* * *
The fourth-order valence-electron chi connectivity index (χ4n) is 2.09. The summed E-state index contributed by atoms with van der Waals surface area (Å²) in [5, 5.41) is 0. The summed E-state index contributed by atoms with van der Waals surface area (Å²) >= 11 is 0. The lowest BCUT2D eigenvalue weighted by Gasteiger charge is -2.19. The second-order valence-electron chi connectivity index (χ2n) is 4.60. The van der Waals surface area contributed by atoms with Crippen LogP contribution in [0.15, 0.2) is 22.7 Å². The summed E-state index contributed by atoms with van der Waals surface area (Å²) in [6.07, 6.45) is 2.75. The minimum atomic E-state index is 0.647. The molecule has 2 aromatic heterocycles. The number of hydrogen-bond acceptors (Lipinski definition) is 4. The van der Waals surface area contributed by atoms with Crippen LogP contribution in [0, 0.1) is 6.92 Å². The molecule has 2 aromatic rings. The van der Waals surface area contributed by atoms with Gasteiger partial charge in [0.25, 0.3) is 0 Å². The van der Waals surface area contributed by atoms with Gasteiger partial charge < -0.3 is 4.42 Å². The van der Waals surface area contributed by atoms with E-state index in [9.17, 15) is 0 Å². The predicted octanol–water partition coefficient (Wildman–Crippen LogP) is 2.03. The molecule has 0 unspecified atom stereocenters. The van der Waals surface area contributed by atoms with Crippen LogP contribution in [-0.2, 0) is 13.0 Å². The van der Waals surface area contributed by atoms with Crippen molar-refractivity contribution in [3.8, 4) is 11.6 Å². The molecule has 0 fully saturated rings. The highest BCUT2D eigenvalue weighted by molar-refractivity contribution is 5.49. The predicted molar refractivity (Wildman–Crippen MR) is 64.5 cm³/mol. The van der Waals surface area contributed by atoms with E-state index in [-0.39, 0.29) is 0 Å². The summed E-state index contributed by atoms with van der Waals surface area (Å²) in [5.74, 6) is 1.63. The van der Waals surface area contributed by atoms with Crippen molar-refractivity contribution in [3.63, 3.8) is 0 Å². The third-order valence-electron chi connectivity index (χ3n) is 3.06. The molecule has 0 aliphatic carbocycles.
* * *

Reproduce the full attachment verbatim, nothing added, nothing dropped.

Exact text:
The fourth-order valence-electron chi connectivity index (χ4n) is 2.09. The summed E-state index contributed by atoms with van der Waals surface area (Å²) in [5, 5.41) is 0. The summed E-state index contributed by atoms with van der Waals surface area (Å²) >= 11 is 0. The lowest BCUT2D eigenvalue weighted by Gasteiger charge is -2.19. The second-order valence-electron chi connectivity index (χ2n) is 4.60. The van der Waals surface area contributed by atoms with Crippen LogP contribution in [0.15, 0.2) is 22.7 Å². The summed E-state index contributed by atoms with van der Waals surface area (Å²) in [6.07, 6.45) is 2.75. The minimum atomic E-state index is 0.647. The molecule has 2 aromatic heterocycles. The number of hydrogen-bond acceptors (Lipinski definition) is 4. The van der Waals surface area contributed by atoms with Crippen LogP contribution in [0, 0.1) is 6.92 Å². The molecule has 2 aromatic rings. The van der Waals surface area contributed by atoms with Gasteiger partial charge in [0.25, 0.3) is 0 Å². The van der Waals surface area contributed by atoms with Gasteiger partial charge < -0.3 is 4.42 Å². The van der Waals surface area contributed by atoms with E-state index in [9.17, 15) is 0 Å². The predicted octanol–water partition coefficient (Wildman–Crippen LogP) is 2.03. The molecule has 0 unspecified atom stereocenters. The van der Waals surface area contributed by atoms with Crippen LogP contribution in [-0.2, 0) is 13.0 Å². The van der Waals surface area contributed by atoms with Crippen molar-refractivity contribution in [3.8, 4) is 11.6 Å². The molecule has 0 fully saturated rings. The highest BCUT2D eigenvalue weighted by molar-refractivity contribution is 5.49. The predicted molar refractivity (Wildman–Crippen MR) is 64.5 cm³/mol. The van der Waals surface area contributed by atoms with E-state index in [-0.39, 0.29) is 0 Å². The summed E-state index contributed by atoms with van der Waals surface area (Å²) in [5.74, 6) is 1.63. The van der Waals surface area contributed by atoms with Crippen molar-refractivity contribution in [3.63, 3.8) is 0 Å². The third-order valence-electron chi connectivity index (χ3n) is 3.06. The molecule has 0 aliphatic carbocycles.